What’s the role of parents in helping their children with homework or projects? 11 Apr 2022 Daniel Curry, Director & Principal, Vega Schools
All parents want to see their children succeed. They want their children to attend top schools and perform with excellence. But what exactly is the role of parents when it comes to homework or projects?
School is a place for students to practice, make mistakes, and learn. The best schools understand that seeing student work helps teachers understand where the gaps are and then teach/reteach as needed. And as students grow from pre-nursery to kindergarten and eventually to higher grades, they need varying levels of support and assistance.
Parents should support their children by first asking about/reminding them of homework or projects. This will help them develop a sense of responsibility and ownership over their own work. Parents should provide a separate work area which is free of distractions and has good lighting for students to do their work. Parents can be a resource as students work - not to give answers, but to guide them in finding the answer.
Parents should refrain from giving answers or doing work for students. This robs them of the learning opportunity. Often in elementary school projects, the products submitted are at such a professional level that it is clear the parent did the work. If the goal is just getting high marks for your children, it is understandable that parents will want to influence the work. However, if the goal is for children to learn and show what they know, it makes no sense for parents to finish the project.
During the pandemic, in online classes, I would occasionally hear a parent off screen whispering answers to their child. The teacher is interested in finding out what the child knows, not whether or not the parent knows the answer. Again, the goal of top schools in Gurgaon and elsewhere is to assess the student and build their knowledge. We expect and encourage mistakes and then give strategies to children on how to overcome them. It isn’t about getting top marks. In fact, at the School I lead, we don’t give marks. We are interested in finding out what the child does and doesn’t know/understand, then building appropriate educational plans around that.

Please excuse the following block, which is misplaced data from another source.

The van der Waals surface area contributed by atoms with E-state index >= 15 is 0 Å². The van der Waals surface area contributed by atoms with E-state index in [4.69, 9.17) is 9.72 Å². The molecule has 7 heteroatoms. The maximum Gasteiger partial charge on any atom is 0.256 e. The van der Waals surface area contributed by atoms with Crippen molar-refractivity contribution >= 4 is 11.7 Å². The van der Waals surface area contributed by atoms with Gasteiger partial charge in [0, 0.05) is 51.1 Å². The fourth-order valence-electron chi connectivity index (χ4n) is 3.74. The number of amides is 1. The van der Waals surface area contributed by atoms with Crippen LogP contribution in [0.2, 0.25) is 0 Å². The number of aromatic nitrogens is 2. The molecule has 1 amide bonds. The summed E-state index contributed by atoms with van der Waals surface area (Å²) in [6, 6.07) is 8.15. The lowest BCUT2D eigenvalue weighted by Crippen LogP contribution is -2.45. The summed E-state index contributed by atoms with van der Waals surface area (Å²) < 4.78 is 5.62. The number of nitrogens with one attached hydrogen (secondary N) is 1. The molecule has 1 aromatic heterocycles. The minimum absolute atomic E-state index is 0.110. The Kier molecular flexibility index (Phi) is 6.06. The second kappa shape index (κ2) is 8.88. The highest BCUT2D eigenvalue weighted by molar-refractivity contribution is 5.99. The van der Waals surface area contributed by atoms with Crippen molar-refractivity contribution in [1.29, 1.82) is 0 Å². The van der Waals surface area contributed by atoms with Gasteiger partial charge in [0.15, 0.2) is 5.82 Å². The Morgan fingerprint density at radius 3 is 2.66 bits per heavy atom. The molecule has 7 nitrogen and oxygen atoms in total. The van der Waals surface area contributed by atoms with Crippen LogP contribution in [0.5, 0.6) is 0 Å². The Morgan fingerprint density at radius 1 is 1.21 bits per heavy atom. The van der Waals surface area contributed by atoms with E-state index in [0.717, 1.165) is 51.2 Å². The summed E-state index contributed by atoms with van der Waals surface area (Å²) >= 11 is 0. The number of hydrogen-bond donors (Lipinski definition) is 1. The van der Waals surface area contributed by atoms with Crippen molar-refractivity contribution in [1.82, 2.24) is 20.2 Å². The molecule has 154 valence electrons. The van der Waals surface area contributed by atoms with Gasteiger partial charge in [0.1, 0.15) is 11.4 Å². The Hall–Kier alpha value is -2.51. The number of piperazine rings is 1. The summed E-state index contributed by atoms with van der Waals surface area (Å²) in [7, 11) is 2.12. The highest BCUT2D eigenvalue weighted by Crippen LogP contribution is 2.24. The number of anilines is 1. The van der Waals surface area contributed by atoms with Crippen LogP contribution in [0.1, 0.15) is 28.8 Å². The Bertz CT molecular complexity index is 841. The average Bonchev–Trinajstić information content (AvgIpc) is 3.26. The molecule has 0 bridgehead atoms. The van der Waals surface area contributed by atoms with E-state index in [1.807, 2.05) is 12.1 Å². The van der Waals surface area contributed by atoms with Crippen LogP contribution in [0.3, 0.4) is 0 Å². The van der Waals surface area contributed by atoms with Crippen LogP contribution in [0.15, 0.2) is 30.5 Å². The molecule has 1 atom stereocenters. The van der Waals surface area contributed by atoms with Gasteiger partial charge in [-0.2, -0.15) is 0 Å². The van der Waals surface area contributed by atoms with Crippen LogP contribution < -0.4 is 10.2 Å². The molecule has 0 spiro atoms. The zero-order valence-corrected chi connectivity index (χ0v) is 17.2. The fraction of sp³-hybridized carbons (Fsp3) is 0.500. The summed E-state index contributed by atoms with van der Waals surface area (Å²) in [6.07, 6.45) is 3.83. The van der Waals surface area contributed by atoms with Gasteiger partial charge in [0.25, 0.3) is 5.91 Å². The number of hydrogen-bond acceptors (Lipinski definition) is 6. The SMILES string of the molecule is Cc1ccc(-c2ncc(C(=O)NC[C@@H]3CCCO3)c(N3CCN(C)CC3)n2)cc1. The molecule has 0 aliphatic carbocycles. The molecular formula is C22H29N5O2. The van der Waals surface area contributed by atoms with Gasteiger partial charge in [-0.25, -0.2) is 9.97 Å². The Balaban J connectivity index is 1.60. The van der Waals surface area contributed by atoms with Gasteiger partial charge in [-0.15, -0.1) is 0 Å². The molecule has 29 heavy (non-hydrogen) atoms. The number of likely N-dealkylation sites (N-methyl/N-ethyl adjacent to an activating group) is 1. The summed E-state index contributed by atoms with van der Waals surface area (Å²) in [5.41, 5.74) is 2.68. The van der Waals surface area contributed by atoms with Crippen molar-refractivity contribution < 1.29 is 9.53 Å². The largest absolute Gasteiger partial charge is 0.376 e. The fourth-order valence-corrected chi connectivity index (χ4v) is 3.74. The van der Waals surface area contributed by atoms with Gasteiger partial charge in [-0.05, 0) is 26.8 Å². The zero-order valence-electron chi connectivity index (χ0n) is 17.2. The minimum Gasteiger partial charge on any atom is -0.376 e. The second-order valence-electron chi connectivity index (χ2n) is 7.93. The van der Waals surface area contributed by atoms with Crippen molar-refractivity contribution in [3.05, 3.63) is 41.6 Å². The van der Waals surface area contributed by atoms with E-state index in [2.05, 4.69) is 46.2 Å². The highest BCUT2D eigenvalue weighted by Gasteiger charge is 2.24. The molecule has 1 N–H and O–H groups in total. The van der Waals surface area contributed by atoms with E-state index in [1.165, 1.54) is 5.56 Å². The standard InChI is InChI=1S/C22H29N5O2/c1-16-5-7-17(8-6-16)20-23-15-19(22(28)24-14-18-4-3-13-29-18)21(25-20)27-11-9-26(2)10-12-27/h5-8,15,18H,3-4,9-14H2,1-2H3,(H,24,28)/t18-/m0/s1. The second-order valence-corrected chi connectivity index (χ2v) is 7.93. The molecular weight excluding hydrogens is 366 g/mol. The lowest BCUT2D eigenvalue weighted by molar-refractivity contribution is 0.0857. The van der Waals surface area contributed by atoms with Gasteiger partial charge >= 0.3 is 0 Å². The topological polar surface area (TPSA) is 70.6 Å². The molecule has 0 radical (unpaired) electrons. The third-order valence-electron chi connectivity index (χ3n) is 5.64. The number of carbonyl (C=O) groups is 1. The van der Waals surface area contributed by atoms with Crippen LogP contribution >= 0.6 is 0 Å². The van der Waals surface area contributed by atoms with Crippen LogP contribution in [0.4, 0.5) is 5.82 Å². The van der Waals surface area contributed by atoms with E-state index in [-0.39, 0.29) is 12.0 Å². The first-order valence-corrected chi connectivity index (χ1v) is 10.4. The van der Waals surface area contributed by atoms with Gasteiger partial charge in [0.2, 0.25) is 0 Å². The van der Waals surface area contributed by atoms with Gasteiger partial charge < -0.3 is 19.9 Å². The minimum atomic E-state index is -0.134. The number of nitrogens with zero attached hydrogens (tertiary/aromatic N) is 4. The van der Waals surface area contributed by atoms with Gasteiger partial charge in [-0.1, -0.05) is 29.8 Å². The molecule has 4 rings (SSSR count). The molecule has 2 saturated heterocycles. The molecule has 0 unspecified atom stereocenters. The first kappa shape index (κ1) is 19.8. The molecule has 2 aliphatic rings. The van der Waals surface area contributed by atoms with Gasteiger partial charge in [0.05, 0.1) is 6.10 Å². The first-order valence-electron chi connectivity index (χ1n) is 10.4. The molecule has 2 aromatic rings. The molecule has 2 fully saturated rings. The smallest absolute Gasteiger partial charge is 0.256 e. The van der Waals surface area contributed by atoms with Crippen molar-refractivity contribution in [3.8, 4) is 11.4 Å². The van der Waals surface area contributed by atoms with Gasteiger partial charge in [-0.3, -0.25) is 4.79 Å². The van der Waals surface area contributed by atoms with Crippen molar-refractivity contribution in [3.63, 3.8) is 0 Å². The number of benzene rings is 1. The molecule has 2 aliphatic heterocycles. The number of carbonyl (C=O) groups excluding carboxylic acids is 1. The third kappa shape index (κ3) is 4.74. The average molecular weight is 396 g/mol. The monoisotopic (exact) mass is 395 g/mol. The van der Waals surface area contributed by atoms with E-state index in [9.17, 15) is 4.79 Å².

Parents can support and encourage their child as they work. Parents can also explain strategies and content, help with vocabulary, and review work. Rather than doing the work, parents should be facilitating the work so that their children understand. The goal shouldn’t be marks, but for every child to develop a deep understanding of the curriculum and have the skills to apply that knowledge in different situations.
In this way, parents and teachers join together to develop students who are critical thinkers, problem solvers, researchers, and ultimately self-sufficient. They learn to do things themselves rather than relying on parents or teachers to give answers. They aren’t taught that perfect marks are the only indicators of success; they know that in life we try, fail, adjust, and try again. Making mistakes is just part of the process.
These principles apply equally at all grade levels, be in a Pre nursery school, kindergarten, Primary school, middle and senior school.
For more information on the above subject, write to us at firstname.lastname@example.org.
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